HISTORY TALKS...

Low Tatras: beauty and blood

THE DENSELY-wooded Low Tatras mountain range stretches for 80 kilometres across Slovakia. Even with its wild nature it has been inhabited by people for many millennia. Probably the oldest evidence is encrypted in the name itself. “Tritri” in ancient Roman Latin means something like “a narrow lane cleared of rocks near the river’s bank”. This old name has several mutations but all of them indicate that Roman legions got as far north as the Low Tatras.

THE DENSELY-wooded Low Tatras mountain range stretches for 80 kilometres across Slovakia. Even with its wild nature it has been inhabited by people for many millennia. Probably the oldest evidence is encrypted in the name itself. “Tritri” in ancient Roman Latin means something like “a narrow lane cleared of rocks near the river’s bank”. This old name has several mutations but all of them indicate that Roman legions got as far north as the Low Tatras.

Later, iron ore was mined intensively in the Low Tatras as well as precious metals. People climbed to the ridges of the mountains to extract gold and traces of past mining activities can be found even today in the mountain range’s highest peak – Ďumbier.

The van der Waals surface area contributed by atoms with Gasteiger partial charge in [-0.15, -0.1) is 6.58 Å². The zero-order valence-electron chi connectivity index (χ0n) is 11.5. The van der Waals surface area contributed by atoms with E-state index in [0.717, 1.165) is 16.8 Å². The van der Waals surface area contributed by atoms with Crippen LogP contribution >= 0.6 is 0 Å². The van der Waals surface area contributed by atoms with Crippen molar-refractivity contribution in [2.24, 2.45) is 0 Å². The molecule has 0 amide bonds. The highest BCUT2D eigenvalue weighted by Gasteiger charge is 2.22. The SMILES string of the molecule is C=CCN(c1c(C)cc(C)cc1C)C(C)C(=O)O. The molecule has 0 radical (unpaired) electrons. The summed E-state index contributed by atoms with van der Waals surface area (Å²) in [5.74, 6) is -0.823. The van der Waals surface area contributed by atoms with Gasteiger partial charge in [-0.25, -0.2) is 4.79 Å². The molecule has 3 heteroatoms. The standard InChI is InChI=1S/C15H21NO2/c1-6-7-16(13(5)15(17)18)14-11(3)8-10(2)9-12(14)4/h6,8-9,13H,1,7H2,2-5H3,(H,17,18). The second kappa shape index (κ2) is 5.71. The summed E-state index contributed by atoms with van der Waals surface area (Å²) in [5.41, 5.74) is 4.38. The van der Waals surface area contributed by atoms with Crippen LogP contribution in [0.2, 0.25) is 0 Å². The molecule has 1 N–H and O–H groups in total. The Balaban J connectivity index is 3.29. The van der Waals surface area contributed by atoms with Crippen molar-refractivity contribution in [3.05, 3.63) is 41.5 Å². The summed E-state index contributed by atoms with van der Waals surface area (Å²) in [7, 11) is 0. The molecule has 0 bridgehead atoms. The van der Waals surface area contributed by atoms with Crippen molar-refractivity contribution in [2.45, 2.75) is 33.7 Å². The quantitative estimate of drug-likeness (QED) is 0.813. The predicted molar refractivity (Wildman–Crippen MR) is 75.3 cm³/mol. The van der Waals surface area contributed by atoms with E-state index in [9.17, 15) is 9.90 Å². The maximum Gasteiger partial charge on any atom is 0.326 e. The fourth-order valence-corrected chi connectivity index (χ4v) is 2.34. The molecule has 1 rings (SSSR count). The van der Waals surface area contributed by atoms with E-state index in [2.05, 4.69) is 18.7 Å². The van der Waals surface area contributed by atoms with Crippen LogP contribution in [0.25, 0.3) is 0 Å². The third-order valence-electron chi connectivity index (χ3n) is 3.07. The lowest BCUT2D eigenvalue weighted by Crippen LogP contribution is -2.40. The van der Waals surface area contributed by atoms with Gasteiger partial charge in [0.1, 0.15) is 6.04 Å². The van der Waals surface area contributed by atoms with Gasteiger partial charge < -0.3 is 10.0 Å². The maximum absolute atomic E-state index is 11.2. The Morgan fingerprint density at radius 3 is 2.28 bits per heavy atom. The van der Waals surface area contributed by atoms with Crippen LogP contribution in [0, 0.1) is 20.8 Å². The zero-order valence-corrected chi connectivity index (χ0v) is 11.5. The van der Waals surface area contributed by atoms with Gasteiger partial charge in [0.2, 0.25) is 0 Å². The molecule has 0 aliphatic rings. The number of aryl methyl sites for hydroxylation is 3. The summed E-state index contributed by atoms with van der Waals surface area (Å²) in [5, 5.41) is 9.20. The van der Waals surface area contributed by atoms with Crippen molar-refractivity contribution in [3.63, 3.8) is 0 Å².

The valleys of the Low Tatras were gradually inhabited by shepherds – valachs. They arrived in several waves with the first big wave coming from the region of today’s Romania.

The Low Tatras have also played a significant role in modern history as this was the mountain range where the bloodiest battles of the Slovak National Uprising took place in 1944. This postcard from 1935 shows part of the mountain range and is a reproduction of a painting by Czech artist Václav Malý.


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